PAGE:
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So I want to create a function and have it perform differently based on the type of the parameter passed in. Specifically I want it to do one thing if a string is entered, and something else if a list is entered. Is this possible in Python? And if so how would I go about doing it?

At the moment I've tried using isinstance() but it doesn't seem to be hitting any of my if statements:

def tester(*args):
    if (isinstance(args, str)):
        return "String"
    elif (isinstance(args, list)):
        return"List"
    else:
        return "You dun goofed"

EDIT: The user will only ever be passing in one argument at a time, either a list or a string.

share|improve this question
3  
*args will always return a tuple. – Volatility May 10 '13 at 9:04
    
Ah thanks, is there another way to do what I'm trying to do? – Kayra May 10 '13 at 9:05
    
Is the function going to accept one parameter? Or can the user enter more? – Volatility May 10 '13 at 9:05
    
The parentheses around the if/elif conditions are not required in Python and therefore somewhat untypical. The else-branch should raise a TypeError exception instead of returning a special value diffult to recognize as such for the caller. – guidot May 10 '13 at 11:48
up vote 2 down vote accepted

Looks like all you would be passing is a single argument to your function. In that case remove the '*' since it is always considered as a tuple of arguments. It is variable-length arguments and is to be used when you aren't sure of the number of arguments that you function would need.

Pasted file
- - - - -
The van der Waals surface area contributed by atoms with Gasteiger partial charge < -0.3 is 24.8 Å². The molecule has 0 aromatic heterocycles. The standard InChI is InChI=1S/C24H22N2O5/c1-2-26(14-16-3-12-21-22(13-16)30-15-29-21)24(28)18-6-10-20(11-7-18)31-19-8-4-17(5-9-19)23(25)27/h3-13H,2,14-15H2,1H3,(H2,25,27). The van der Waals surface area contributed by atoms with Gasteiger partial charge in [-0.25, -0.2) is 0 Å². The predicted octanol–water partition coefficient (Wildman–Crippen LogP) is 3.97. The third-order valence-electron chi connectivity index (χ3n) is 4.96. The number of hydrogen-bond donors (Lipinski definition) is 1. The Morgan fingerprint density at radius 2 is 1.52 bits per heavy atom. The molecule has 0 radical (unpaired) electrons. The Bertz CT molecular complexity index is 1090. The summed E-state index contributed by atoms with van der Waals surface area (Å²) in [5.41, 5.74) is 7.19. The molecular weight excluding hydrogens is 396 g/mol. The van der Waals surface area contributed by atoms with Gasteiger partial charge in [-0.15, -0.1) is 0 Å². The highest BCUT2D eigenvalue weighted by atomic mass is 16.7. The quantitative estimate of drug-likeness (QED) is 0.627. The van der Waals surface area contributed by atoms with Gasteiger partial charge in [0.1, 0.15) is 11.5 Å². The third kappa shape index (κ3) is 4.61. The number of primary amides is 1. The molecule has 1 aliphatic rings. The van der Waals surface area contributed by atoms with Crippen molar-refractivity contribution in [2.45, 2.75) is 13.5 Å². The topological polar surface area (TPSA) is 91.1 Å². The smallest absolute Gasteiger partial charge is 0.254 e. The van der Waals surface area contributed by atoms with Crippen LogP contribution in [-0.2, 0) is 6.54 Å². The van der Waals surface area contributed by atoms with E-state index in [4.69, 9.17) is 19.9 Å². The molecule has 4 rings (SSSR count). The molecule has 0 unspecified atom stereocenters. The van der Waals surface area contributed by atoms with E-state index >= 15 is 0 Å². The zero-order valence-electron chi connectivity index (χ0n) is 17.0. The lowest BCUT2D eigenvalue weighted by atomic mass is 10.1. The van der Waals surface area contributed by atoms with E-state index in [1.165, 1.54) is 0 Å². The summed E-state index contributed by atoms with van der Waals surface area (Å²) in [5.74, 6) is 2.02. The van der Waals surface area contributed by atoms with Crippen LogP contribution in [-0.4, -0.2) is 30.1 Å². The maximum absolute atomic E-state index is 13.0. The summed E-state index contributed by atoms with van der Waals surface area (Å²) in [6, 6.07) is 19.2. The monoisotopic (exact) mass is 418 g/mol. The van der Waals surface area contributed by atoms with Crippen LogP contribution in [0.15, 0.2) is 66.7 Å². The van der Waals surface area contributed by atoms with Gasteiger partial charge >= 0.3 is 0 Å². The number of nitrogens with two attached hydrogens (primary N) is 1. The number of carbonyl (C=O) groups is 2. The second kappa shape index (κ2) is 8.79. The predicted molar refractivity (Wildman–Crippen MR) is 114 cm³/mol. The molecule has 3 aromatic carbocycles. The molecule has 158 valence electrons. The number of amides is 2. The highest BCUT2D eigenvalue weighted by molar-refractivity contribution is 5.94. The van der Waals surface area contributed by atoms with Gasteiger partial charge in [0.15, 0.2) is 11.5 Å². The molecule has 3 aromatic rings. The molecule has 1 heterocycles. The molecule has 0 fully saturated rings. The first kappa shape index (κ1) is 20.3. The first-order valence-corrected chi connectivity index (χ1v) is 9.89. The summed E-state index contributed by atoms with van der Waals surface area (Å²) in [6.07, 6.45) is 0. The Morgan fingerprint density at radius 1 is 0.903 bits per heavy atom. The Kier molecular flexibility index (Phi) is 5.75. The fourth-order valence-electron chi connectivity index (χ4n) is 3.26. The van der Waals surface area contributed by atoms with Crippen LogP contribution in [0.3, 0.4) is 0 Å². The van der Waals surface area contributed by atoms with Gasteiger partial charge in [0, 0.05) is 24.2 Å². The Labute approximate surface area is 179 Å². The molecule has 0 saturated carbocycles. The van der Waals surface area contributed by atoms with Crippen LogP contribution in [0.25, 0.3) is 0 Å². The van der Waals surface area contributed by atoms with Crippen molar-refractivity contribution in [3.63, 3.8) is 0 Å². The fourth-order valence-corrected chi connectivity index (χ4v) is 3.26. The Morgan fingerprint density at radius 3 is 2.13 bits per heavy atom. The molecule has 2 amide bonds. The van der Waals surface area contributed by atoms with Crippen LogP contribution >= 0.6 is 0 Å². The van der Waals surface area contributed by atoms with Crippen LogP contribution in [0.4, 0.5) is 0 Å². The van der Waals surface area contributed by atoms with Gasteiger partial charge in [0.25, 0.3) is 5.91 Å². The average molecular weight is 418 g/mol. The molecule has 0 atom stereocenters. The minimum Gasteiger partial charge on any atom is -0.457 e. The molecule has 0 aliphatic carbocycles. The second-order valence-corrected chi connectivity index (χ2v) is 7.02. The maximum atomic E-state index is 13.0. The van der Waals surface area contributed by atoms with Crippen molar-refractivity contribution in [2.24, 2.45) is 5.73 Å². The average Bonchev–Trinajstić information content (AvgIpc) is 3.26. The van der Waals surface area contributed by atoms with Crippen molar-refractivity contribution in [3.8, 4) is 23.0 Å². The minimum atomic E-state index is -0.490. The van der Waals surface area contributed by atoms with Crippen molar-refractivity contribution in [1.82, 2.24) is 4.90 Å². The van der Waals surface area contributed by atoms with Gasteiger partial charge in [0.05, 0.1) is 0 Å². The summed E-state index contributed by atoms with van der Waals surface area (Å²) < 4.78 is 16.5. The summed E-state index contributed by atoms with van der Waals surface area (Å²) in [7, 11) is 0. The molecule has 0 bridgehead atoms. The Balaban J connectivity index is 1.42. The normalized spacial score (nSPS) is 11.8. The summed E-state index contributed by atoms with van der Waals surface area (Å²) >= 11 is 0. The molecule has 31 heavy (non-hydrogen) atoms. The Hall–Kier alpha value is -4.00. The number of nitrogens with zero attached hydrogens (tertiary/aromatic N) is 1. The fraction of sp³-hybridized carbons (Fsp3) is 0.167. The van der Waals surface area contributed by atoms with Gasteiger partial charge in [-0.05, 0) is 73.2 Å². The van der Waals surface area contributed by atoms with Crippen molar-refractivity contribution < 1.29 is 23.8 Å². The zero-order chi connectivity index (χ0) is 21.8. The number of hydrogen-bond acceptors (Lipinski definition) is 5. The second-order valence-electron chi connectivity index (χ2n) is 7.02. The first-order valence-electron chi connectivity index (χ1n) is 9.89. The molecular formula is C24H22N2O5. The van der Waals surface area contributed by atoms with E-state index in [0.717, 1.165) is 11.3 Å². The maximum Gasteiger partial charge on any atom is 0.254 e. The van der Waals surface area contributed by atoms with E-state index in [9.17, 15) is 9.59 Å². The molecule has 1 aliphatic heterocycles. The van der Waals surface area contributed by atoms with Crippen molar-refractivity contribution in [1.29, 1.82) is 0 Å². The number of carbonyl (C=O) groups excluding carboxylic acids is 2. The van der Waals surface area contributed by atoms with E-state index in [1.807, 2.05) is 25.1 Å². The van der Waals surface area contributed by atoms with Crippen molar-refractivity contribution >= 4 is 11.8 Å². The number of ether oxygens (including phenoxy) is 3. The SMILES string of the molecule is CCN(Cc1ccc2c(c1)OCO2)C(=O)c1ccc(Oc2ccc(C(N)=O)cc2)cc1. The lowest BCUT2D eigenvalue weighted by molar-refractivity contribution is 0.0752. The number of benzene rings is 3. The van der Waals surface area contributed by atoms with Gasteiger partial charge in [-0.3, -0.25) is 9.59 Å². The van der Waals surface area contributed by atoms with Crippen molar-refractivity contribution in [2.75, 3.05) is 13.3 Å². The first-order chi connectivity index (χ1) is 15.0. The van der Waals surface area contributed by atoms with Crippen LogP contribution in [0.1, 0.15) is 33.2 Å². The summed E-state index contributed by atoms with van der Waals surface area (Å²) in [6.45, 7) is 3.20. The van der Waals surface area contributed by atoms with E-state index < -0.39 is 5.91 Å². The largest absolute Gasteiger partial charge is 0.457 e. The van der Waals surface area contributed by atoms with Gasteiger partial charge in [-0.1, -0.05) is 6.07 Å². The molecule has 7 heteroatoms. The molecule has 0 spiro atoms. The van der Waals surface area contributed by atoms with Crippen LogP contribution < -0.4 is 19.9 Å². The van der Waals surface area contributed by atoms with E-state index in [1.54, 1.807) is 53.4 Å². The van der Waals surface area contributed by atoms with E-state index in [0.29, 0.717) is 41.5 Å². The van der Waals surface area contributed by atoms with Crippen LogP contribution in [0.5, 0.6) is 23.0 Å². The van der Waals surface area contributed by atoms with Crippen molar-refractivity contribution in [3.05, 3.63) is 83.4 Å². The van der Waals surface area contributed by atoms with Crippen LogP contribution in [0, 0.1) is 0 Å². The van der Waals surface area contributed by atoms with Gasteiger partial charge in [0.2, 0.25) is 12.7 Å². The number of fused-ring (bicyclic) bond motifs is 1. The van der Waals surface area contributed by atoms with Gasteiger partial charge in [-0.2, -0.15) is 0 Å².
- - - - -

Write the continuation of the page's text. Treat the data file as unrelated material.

def tester(args):
    if (isinstance(args, str)):
        return "String"
    elif (isinstance(args, list)):
        return"List"
    else:
        return "You dun goofed"

If your function actually requires variable length parameters and you want to check whether the first parameter being passed is a string or a list, you can do:

def tester(*args):
    if (isinstance(args[0], str)):
        return "String"
    elif (isinstance(args[0], list)):
        return"List"
    else:
        return "You dun goofed"
share|improve this answer
    
This helped me understand things a lot better, thank you very much :) – Kayra May 10 '13 at 9:24

*args is the tuple of arguments passed to the argument. The splat (*) operator unpacks the arguments given in the function call eg.

>>> def tester(*args):
        print args
        print type(args)


>>> tester(1, 'a')
(1, 'a')
<type 'tuple'>

So what you probably want to do is check isinstance on each of the args and make sure they are all str or list for example:

if all(isinstance(a, str) for a in args):
share|improve this answer
    
+1 for the use of all and the generator expression. – Raymond Hettinger May 10 '13 at 9:10

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